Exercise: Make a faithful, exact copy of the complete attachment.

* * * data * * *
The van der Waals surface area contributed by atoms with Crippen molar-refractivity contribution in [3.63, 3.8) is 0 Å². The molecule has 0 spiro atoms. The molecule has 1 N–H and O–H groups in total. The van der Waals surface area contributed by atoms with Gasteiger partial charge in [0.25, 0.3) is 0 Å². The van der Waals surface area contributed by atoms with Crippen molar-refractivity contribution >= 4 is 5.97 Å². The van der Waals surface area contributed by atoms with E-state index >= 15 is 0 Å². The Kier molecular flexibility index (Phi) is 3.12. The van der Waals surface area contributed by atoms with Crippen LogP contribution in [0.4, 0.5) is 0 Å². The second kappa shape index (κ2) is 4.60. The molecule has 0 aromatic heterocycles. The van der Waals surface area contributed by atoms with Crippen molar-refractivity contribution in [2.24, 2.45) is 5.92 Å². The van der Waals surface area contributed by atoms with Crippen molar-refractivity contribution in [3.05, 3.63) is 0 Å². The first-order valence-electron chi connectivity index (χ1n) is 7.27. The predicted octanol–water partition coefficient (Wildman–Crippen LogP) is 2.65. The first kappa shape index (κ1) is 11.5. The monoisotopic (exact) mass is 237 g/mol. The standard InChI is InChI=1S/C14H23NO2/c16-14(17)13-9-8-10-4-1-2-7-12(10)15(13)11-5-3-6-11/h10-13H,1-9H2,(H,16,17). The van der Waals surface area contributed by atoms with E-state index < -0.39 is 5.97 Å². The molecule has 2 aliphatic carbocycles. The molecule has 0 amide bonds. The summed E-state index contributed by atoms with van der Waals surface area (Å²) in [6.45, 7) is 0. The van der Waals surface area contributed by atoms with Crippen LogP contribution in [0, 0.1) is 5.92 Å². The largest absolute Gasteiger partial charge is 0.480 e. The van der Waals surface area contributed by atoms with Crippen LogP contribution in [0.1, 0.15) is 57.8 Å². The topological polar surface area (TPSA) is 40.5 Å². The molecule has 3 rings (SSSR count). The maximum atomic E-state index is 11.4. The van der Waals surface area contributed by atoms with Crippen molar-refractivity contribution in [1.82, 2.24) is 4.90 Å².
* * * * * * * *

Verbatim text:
The van der Waals surface area contributed by atoms with Crippen molar-refractivity contribution in [3.63, 3.8) is 0 Å². The molecule has 0 spiro atoms. The molecule has 1 N–H and O–H groups in total. The van der Waals surface area contributed by atoms with Gasteiger partial charge in [0.25, 0.3) is 0 Å². The van der Waals surface area contributed by atoms with Crippen molar-refractivity contribution >= 4 is 5.97 Å². The van der Waals surface area contributed by atoms with E-state index >= 15 is 0 Å². The Kier molecular flexibility index (Phi) is 3.12. The van der Waals surface area contributed by atoms with Crippen LogP contribution in [0.4, 0.5) is 0 Å². The second kappa shape index (κ2) is 4.60. The molecule has 0 aromatic heterocycles. The van der Waals surface area contributed by atoms with Crippen molar-refractivity contribution in [2.24, 2.45) is 5.92 Å². The van der Waals surface area contributed by atoms with Crippen molar-refractivity contribution in [3.05, 3.63) is 0 Å². The first-order valence-electron chi connectivity index (χ1n) is 7.27. The predicted octanol–water partition coefficient (Wildman–Crippen LogP) is 2.65. The first kappa shape index (κ1) is 11.5. The monoisotopic (exact) mass is 237 g/mol. The standard InChI is InChI=1S/C14H23NO2/c16-14(17)13-9-8-10-4-1-2-7-12(10)15(13)11-5-3-6-11/h10-13H,1-9H2,(H,16,17). The van der Waals surface area contributed by atoms with E-state index < -0.39 is 5.97 Å². The molecule has 2 aliphatic carbocycles. The molecule has 0 amide bonds. The summed E-state index contributed by atoms with van der Waals surface area (Å²) in [6.45, 7) is 0. The van der Waals surface area contributed by atoms with Crippen LogP contribution in [0, 0.1) is 5.92 Å². The largest absolute Gasteiger partial charge is 0.480 e. The van der Waals surface area contributed by atoms with Crippen LogP contribution in [0.1, 0.15) is 57.8 Å². The topological polar surface area (TPSA) is 40.5 Å². The molecule has 3 rings (SSSR count). The maximum atomic E-state index is 11.4. The van der Waals surface area contributed by atoms with Crippen molar-refractivity contribution in [1.82, 2.24) is 4.90 Å².